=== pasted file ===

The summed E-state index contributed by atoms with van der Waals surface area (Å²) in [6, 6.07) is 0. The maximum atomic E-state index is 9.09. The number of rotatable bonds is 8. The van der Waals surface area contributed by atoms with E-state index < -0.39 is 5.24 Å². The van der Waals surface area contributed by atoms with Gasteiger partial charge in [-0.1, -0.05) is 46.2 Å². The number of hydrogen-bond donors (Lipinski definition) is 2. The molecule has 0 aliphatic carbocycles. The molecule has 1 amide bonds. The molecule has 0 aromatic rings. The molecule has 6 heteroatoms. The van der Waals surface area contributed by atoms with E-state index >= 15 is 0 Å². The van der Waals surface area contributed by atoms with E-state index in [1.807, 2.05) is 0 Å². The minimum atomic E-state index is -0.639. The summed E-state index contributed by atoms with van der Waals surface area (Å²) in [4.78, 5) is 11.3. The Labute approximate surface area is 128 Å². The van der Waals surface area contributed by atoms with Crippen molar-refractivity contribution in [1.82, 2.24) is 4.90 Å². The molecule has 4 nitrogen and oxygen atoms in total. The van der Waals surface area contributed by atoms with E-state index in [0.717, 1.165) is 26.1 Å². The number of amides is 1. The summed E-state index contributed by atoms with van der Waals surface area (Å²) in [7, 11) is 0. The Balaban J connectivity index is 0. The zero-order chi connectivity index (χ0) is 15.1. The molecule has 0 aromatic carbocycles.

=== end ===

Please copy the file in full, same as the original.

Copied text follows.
The summed E-state index contributed by atoms with van der Waals surface area (Å²) in [6, 6.07) is 0. The maximum atomic E-state index is 9.09. The number of rotatable bonds is 8. The van der Waals surface area contributed by atoms with E-state index < -0.39 is 5.24 Å². The van der Waals surface area contributed by atoms with Gasteiger partial charge in [-0.1, -0.05) is 46.2 Å². The number of hydrogen-bond donors (Lipinski definition) is 2. The molecule has 0 aliphatic carbocycles. The molecule has 1 amide bonds. The molecule has 0 aromatic rings. The molecule has 6 heteroatoms. The van der Waals surface area contributed by atoms with E-state index >= 15 is 0 Å². The van der Waals surface area contributed by atoms with E-state index in [1.807, 2.05) is 0 Å². The minimum atomic E-state index is -0.639. The summed E-state index contributed by atoms with van der Waals surface area (Å²) in [4.78, 5) is 11.3. The Labute approximate surface area is 128 Å². The van der Waals surface area contributed by atoms with Crippen molar-refractivity contribution in [1.82, 2.24) is 4.90 Å². The molecule has 4 nitrogen and oxygen atoms in total. The van der Waals surface area contributed by atoms with E-state index in [0.717, 1.165) is 26.1 Å². The number of amides is 1. The summed E-state index contributed by atoms with van der Waals surface area (Å²) in [7, 11) is 0. The Balaban J connectivity index is 0. The zero-order chi connectivity index (χ0) is 15.1. The molecule has 0 aromatic carbocycles.